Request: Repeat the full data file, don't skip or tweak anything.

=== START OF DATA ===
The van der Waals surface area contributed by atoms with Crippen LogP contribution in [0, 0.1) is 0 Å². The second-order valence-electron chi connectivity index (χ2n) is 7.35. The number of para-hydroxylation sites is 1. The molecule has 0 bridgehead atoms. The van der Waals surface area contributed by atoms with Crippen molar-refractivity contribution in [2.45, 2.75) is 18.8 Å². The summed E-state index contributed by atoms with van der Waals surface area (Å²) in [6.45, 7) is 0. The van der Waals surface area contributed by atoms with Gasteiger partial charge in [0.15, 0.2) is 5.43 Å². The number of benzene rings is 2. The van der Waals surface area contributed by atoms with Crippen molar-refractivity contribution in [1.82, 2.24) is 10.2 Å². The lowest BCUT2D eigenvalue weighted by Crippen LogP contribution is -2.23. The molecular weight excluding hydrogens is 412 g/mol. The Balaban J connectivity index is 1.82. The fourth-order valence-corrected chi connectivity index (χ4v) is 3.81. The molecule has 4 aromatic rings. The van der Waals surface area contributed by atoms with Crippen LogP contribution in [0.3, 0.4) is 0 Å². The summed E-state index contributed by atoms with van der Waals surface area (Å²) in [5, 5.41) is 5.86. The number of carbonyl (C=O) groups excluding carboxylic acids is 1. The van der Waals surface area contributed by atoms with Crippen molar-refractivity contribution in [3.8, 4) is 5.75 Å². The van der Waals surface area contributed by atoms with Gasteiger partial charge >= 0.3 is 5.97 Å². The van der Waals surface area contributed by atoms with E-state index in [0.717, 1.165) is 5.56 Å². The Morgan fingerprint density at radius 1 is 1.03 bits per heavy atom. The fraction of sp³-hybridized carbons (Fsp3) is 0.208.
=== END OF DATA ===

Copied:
The van der Waals surface area contributed by atoms with Crippen LogP contribution in [0, 0.1) is 0 Å². The second-order valence-electron chi connectivity index (χ2n) is 7.35. The number of para-hydroxylation sites is 1. The molecule has 0 bridgehead atoms. The van der Waals surface area contributed by atoms with Crippen molar-refractivity contribution in [2.45, 2.75) is 18.8 Å². The summed E-state index contributed by atoms with van der Waals surface area (Å²) in [6.45, 7) is 0. The van der Waals surface area contributed by atoms with Gasteiger partial charge in [0.15, 0.2) is 5.43 Å². The number of benzene rings is 2. The van der Waals surface area contributed by atoms with Crippen molar-refractivity contribution in [1.82, 2.24) is 10.2 Å². The lowest BCUT2D eigenvalue weighted by Crippen LogP contribution is -2.23. The molecular weight excluding hydrogens is 412 g/mol. The Balaban J connectivity index is 1.82. The fourth-order valence-corrected chi connectivity index (χ4v) is 3.81. The molecule has 4 aromatic rings. The van der Waals surface area contributed by atoms with Crippen LogP contribution in [0.3, 0.4) is 0 Å². The summed E-state index contributed by atoms with van der Waals surface area (Å²) in [5, 5.41) is 5.86. The number of carbonyl (C=O) groups excluding carboxylic acids is 1. The van der Waals surface area contributed by atoms with Crippen molar-refractivity contribution in [3.8, 4) is 5.75 Å². The van der Waals surface area contributed by atoms with Gasteiger partial charge >= 0.3 is 5.97 Å². The van der Waals surface area contributed by atoms with E-state index in [0.717, 1.165) is 5.56 Å². The Morgan fingerprint density at radius 1 is 1.03 bits per heavy atom. The fraction of sp³-hybridized carbons (Fsp3) is 0.208.